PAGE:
One could argue that we’re living in an unfortunate golden age of hate crime. The pseudo-anonymity of social media has a habit of luring the more toxic elements of society where they proceed to abuse, slander and deride other users while espousing hateful philosophies or extreme political leanings. Moreover, in the wake of the Trump administration in the US and the Brexit vote in the UK it seems that extreme right groups such as the nebulous “Alt Right” have been emboldened by the divisive and broadly anti-immigrant policies of the Republican and Conservative parties respectively. Yet, while we tend to associate hate crimes with the persecution of racial, cultural or religious minorities, there is a large proportion of the world’s population who have also been subjected to a whole lot of hateful speech… women.
“Ingrained” levels of misogyny
Of course, misogyny is nothing new. Indeed, there’s evidence to suggest that while many of the world’s societies may actively take steps to oppose it, there’s an institutional sexism, especially in the world of work that pervades many societies. Indeed, the ever-present yet oft-denied gender pay gap is estimated by the World Economic Forum to take over 200 years to close completely.
In Scotland, however, Justice Secretary Humza Yousaf told delegates at the SNP conference on Sunday 7th of October that a new crime could be introduced to target sexist behaviour and what Yousaf referred to as “ingrained” and levels of misogyny.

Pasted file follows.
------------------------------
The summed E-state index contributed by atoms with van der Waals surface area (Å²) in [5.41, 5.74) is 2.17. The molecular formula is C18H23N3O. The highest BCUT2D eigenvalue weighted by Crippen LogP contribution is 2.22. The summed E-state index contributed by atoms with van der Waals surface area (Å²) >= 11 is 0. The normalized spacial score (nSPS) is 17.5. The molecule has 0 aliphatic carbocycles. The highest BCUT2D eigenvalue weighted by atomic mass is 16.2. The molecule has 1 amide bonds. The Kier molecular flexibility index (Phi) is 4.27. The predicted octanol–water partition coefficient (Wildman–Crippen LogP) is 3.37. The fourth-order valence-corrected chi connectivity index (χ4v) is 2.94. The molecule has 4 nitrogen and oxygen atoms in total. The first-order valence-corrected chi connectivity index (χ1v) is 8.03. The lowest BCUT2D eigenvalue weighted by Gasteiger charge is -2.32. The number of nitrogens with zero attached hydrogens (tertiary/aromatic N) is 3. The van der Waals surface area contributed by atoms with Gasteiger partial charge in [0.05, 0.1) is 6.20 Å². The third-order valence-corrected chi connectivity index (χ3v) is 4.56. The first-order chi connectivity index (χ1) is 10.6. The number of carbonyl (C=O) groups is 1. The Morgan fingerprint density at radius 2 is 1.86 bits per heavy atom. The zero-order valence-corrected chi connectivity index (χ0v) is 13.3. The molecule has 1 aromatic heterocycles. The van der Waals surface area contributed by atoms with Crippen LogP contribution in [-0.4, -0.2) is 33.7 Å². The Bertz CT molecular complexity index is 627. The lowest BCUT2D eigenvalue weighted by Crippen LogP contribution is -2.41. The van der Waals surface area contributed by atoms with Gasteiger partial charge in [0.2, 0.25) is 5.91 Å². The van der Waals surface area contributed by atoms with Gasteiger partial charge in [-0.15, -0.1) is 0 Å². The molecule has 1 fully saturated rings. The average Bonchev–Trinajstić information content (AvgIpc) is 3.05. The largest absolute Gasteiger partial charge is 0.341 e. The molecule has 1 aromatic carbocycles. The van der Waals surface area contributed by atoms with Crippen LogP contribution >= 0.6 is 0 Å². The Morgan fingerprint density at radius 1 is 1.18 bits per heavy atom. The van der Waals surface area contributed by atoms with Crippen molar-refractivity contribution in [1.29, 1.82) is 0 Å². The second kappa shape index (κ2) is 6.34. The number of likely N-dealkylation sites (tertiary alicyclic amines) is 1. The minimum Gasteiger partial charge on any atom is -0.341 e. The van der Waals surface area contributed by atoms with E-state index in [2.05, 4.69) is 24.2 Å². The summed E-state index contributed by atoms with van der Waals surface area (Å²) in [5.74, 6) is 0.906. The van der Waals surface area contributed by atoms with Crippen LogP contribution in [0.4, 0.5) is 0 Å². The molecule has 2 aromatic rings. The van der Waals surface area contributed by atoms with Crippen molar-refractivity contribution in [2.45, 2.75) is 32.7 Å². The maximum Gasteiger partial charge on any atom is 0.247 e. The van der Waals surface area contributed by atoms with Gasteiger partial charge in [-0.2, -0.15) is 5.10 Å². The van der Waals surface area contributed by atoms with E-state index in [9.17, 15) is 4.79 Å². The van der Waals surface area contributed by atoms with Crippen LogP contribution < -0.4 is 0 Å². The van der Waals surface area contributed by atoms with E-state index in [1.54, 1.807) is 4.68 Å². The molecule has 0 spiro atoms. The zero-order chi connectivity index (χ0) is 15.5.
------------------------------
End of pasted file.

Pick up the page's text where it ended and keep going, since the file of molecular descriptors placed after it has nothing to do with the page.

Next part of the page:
Lack of specificity
This proposed legislation is not the only measure that Scotland has taken to curb misogynistic hate speech and hate crimes, although a lack of specificity has made it hard for victims and criminal defense lawyers alike. As pointed out in The Scotsman, a previous report made by the retired Lord Bracadale called for a new aggravation of misogyny added to current hate crime but stopped short of backing a standalone crime, much to the chagrin of women’s rights groups like Scottish Women’s Aid and Rape Crisis Scotland and who called for a specific crime to be introduced for women to better defend themselves from the wide gamut of misogynistic hate crimes from hateful online speech to sexual assault.
Time for men to “stand up and be counted”
Yet, while we should laud Scotland for its attempts to better legislate against individual and institutional misogyny, real change can only come about when we as a society tackle the culture that has for too long turned a blind eye to the mistreatment of women at the hands of men in all its forms. As Mr. Yousaf quite rightly stated in his speech;
“Hatred isn’t directed only to minorities – ask any woman that… To my fellow men in the audience, we have to stand up and be counted in the fight against misogyny… To every single man here and every single man listening, we have to be allies in the fight against misogyny and in the fight for equality. It is undoubtedly a fight for all of us. If we are simply passive then we are just part of the problem…”